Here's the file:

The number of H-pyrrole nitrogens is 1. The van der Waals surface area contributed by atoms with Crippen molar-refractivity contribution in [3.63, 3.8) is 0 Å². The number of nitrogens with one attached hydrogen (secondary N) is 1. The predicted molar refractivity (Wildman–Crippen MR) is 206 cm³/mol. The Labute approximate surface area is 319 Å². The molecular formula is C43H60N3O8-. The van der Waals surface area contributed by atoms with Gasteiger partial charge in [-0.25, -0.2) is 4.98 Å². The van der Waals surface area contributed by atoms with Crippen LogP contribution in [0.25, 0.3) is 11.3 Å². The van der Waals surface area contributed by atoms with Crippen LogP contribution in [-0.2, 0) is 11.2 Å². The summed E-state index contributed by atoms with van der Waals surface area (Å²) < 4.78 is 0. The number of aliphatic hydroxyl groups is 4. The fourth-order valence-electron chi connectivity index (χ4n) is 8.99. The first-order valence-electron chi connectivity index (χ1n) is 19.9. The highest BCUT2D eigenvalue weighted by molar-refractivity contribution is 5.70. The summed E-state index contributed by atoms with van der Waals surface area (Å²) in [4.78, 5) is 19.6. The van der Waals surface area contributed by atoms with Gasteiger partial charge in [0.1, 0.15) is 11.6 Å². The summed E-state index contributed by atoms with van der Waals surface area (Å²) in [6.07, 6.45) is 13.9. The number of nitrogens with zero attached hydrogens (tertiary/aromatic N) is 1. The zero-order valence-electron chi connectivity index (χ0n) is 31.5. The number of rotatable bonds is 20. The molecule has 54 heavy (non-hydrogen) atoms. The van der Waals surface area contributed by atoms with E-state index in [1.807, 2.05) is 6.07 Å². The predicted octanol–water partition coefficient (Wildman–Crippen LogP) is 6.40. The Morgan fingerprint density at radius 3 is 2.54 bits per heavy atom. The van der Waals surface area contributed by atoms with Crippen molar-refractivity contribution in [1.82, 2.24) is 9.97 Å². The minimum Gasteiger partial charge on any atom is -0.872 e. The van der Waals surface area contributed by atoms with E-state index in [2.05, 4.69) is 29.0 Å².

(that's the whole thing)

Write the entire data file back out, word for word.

The number of H-pyrrole nitrogens is 1. The van der Waals surface area contributed by atoms with Crippen molar-refractivity contribution in [3.63, 3.8) is 0 Å². The number of nitrogens with one attached hydrogen (secondary N) is 1. The predicted molar refractivity (Wildman–Crippen MR) is 206 cm³/mol. The Labute approximate surface area is 319 Å². The molecular formula is C43H60N3O8-. The van der Waals surface area contributed by atoms with Gasteiger partial charge in [-0.25, -0.2) is 4.98 Å². The van der Waals surface area contributed by atoms with Crippen LogP contribution in [0.25, 0.3) is 11.3 Å². The van der Waals surface area contributed by atoms with Crippen LogP contribution in [-0.2, 0) is 11.2 Å². The summed E-state index contributed by atoms with van der Waals surface area (Å²) < 4.78 is 0. The number of aliphatic hydroxyl groups is 4. The fourth-order valence-electron chi connectivity index (χ4n) is 8.99. The first-order valence-electron chi connectivity index (χ1n) is 19.9. The highest BCUT2D eigenvalue weighted by molar-refractivity contribution is 5.70. The summed E-state index contributed by atoms with van der Waals surface area (Å²) in [4.78, 5) is 19.6. The van der Waals surface area contributed by atoms with Gasteiger partial charge in [0.1, 0.15) is 11.6 Å². The summed E-state index contributed by atoms with van der Waals surface area (Å²) in [6.07, 6.45) is 13.9. The number of nitrogens with zero attached hydrogens (tertiary/aromatic N) is 1. The zero-order valence-electron chi connectivity index (χ0n) is 31.5. The number of rotatable bonds is 20. The molecule has 54 heavy (non-hydrogen) atoms. The van der Waals surface area contributed by atoms with E-state index in [1.807, 2.05) is 6.07 Å². The predicted octanol–water partition coefficient (Wildman–Crippen LogP) is 6.40. The Morgan fingerprint density at radius 3 is 2.54 bits per heavy atom. The van der Waals surface area contributed by atoms with Crippen molar-refractivity contribution in [1.82, 2.24) is 9.97 Å². The minimum Gasteiger partial charge on any atom is -0.872 e. The van der Waals surface area contributed by atoms with E-state index in [2.05, 4.69) is 29.0 Å².